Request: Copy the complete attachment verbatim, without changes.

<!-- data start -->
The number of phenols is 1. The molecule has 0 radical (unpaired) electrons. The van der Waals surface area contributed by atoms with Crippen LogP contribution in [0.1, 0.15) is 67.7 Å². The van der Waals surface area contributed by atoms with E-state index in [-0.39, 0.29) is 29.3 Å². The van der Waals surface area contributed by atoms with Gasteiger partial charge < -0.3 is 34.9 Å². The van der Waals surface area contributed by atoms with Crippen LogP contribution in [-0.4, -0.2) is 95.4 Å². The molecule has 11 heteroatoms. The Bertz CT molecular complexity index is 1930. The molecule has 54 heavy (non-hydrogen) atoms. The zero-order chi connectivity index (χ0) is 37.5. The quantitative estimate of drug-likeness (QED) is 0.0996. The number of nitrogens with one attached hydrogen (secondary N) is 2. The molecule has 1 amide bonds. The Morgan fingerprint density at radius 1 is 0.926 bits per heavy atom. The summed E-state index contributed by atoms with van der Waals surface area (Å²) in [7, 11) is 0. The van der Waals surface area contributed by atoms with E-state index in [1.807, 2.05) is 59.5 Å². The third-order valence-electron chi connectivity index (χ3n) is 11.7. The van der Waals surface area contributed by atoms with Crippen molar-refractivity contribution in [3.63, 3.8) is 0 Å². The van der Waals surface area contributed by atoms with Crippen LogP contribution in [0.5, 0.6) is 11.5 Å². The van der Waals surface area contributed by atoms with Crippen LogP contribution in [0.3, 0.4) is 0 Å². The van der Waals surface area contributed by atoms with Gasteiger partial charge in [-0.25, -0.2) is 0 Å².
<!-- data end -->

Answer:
The number of phenols is 1. The molecule has 0 radical (unpaired) electrons. The van der Waals surface area contributed by atoms with Crippen LogP contribution in [0.1, 0.15) is 67.7 Å². The van der Waals surface area contributed by atoms with E-state index in [-0.39, 0.29) is 29.3 Å². The van der Waals surface area contributed by atoms with Gasteiger partial charge < -0.3 is 34.9 Å². The van der Waals surface area contributed by atoms with Crippen LogP contribution in [-0.4, -0.2) is 95.4 Å². The molecule has 11 heteroatoms. The Bertz CT molecular complexity index is 1930. The molecule has 54 heavy (non-hydrogen) atoms. The zero-order chi connectivity index (χ0) is 37.5. The quantitative estimate of drug-likeness (QED) is 0.0996. The number of nitrogens with one attached hydrogen (secondary N) is 2. The molecule has 1 amide bonds. The Morgan fingerprint density at radius 1 is 0.926 bits per heavy atom. The summed E-state index contributed by atoms with van der Waals surface area (Å²) in [7, 11) is 0. The van der Waals surface area contributed by atoms with E-state index in [1.807, 2.05) is 59.5 Å². The third-order valence-electron chi connectivity index (χ3n) is 11.7. The van der Waals surface area contributed by atoms with Crippen molar-refractivity contribution in [3.63, 3.8) is 0 Å². The van der Waals surface area contributed by atoms with Crippen LogP contribution in [0.5, 0.6) is 11.5 Å². The van der Waals surface area contributed by atoms with Crippen LogP contribution in [0.3, 0.4) is 0 Å². The van der Waals surface area contributed by atoms with Gasteiger partial charge in [-0.25, -0.2) is 0 Å².